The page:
The acquisition, analysis and use of information are fundamental to the operation of all markets. The 'new economy' is characterised by the high level of information processing, storage and distribution made possible by modern computer, electronics and fibre-optic technology, and by the rapid development of new technologies relevant to production and distribution in all sectors of the economy. As long ago as 145-87 BC, the importance of the 'invisible hand' and prices for conveying information for the organisation of economic activity were recognised. 1 In this chapter I shall review the principal themes of the economic analysis of information over the past 50 years and examine the impact of new-economy technology on the organisation of firms, the organisation of markets and competitive and cooperative relationships between firms.
The costs associated with the writing and monitoring of contracts and the organisation of markets depend on the cost of acquiring, analysing, developing and using information. 2 It follows that changes in the technology associated with the acquisition, storage and use of information may change transaction costs and thereby the relative costs of different economic institutions associated with economic activity. Coase (1937) emphasised that transactions costs are a critical element in determining the size and scope of a firm. Changes in transactions costs therefore affect assessments of whether an activity should be carried out within a firm or contracted out. Changes in transactions costs may also affect the operation and even the feasibility of organising markets. It is conceivable that the information technology of the new economy may so lower the costs of the organisation and participation in a market that new markets may be created. An obvious example is the emergence of competitive markets for activities that have until recently been considered to be natural monopolies best internalised within state-owned or regulated firms such as electricity.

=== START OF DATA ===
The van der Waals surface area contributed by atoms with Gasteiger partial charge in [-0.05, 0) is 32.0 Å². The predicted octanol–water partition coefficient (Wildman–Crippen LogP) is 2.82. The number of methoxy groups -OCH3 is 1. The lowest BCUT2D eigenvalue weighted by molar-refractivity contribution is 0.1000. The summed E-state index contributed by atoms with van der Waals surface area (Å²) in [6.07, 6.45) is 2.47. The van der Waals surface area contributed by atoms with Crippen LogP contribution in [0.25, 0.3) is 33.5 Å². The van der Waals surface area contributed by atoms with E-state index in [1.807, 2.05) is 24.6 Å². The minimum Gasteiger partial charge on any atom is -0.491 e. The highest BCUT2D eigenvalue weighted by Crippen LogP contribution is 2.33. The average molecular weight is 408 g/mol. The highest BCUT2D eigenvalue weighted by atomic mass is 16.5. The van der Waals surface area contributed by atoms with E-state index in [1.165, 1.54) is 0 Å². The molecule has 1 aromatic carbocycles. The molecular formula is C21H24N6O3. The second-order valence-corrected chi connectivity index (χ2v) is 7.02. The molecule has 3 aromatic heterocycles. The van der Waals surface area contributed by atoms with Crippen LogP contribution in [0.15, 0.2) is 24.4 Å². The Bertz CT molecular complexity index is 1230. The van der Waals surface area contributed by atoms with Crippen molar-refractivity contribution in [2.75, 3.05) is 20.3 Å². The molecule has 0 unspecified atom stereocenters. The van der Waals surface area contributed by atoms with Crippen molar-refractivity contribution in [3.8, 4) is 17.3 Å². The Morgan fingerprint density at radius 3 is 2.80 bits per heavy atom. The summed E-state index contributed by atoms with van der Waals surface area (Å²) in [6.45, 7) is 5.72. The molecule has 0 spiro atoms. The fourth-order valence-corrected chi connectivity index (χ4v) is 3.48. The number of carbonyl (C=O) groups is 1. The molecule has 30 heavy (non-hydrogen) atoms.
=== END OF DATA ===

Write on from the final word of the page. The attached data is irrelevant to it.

Information is also central to cooperation between firms. Economists have long recognised that cooperation between firms may be efficient (for example, when joint ventures reduce industry-wide costs for particular types of